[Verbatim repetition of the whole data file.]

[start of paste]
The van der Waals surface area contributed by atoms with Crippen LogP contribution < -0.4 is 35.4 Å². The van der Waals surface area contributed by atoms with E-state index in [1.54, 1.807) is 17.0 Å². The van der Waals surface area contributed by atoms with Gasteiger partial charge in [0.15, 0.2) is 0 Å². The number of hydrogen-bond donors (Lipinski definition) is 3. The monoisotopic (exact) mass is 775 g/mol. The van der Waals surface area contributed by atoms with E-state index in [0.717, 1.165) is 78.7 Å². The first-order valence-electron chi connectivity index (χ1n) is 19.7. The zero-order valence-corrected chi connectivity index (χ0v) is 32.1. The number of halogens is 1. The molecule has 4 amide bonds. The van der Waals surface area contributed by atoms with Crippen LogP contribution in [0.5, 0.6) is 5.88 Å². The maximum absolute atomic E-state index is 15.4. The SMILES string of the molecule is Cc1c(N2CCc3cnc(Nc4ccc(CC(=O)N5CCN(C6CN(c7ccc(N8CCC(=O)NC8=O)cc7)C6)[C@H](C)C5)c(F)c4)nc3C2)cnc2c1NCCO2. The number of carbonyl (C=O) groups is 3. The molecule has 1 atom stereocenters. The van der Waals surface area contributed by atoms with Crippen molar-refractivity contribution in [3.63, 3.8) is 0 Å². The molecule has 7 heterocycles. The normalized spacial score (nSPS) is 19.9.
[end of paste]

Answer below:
The van der Waals surface area contributed by atoms with Crippen LogP contribution < -0.4 is 35.4 Å². The van der Waals surface area contributed by atoms with E-state index in [1.54, 1.807) is 17.0 Å². The van der Waals surface area contributed by atoms with Gasteiger partial charge in [0.15, 0.2) is 0 Å². The number of hydrogen-bond donors (Lipinski definition) is 3. The monoisotopic (exact) mass is 775 g/mol. The van der Waals surface area contributed by atoms with E-state index in [0.717, 1.165) is 78.7 Å². The first-order valence-electron chi connectivity index (χ1n) is 19.7. The zero-order valence-corrected chi connectivity index (χ0v) is 32.1. The number of halogens is 1. The molecule has 4 amide bonds. The van der Waals surface area contributed by atoms with Crippen LogP contribution in [0.5, 0.6) is 5.88 Å². The maximum absolute atomic E-state index is 15.4. The SMILES string of the molecule is Cc1c(N2CCc3cnc(Nc4ccc(CC(=O)N5CCN(C6CN(c7ccc(N8CCC(=O)NC8=O)cc7)C6)[C@H](C)C5)c(F)c4)nc3C2)cnc2c1NCCO2. The number of carbonyl (C=O) groups is 3. The molecule has 1 atom stereocenters. The van der Waals surface area contributed by atoms with Crippen molar-refractivity contribution in [3.63, 3.8) is 0 Å². The molecule has 7 heterocycles. The normalized spacial score (nSPS) is 19.9.